Drying House

Drying House

 

on single-family peasant farms, a wooden-framed structure in which sheaves of rye, wheat, oats, barley, and other grains were dried before threshing. Flax and hemp were also dried in such structures. Heat from a stove or from an open fire in a pit in the ground dried the materials. In the upper part of the drying house, the sheaves were placed on horizontal poles. In prerevolutionary Russia, drying houses were widely used in the northern and middle regions owing to primitive threshing methods. On kolkhozes and sovkhozes the need for such structures has been eliminated with the advent of grain-harvesting combines.

References in periodicals archive ?
THE Old Drying House is in a Grade II-listed Georgian terrace in the grounds of Gunton Park in Hanworth, close to Aylsham, Cromer and Norwich.
11 attacks were "religious-motivated violence, and I said to myself, this could happen in Uganda, too," Keki recalled while showing off the new drying house for the season's harvest.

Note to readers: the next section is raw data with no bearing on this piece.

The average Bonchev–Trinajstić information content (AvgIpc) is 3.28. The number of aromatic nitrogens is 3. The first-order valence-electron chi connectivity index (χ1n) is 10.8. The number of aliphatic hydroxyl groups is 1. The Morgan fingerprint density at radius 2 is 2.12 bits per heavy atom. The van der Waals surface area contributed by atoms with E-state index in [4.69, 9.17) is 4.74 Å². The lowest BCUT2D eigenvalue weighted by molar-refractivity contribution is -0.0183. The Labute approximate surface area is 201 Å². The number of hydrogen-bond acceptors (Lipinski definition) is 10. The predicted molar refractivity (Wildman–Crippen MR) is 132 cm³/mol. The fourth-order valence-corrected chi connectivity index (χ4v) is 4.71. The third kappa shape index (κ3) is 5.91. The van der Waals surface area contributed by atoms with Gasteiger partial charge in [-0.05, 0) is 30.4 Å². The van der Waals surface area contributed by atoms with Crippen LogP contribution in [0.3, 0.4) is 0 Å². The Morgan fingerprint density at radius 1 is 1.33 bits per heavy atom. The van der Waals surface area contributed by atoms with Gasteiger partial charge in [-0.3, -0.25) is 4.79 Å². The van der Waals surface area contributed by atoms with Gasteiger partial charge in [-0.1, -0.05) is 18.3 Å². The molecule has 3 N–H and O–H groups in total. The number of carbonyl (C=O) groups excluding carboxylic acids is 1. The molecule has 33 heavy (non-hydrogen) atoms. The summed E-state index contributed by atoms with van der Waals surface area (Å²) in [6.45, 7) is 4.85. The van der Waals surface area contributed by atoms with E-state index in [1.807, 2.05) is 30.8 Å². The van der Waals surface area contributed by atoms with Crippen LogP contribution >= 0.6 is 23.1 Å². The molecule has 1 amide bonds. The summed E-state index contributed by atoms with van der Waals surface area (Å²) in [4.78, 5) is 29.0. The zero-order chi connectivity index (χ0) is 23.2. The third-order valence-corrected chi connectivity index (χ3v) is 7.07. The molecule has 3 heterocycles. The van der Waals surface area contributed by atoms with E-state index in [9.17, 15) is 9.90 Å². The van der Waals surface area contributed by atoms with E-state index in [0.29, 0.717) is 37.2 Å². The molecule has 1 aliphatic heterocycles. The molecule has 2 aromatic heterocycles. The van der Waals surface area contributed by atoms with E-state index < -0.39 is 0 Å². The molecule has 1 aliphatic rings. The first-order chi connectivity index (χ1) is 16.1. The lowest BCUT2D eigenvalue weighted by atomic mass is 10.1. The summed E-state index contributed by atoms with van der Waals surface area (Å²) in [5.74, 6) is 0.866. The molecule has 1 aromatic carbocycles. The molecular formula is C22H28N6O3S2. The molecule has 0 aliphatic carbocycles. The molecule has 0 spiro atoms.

The money used to build the drying house is deducted from the farmers' earnings and it can take a family as long as five years to erase the debt.
In the middle of 2011, the city opened six solar drying houses built next to the Paul R.
Official figures show that 3,500 tobacco drying houses, about 428 long tons of tobacco leaves (which although wet could be saved by drying), and 63 poultry farms were left in shambles, with most of the animals dead.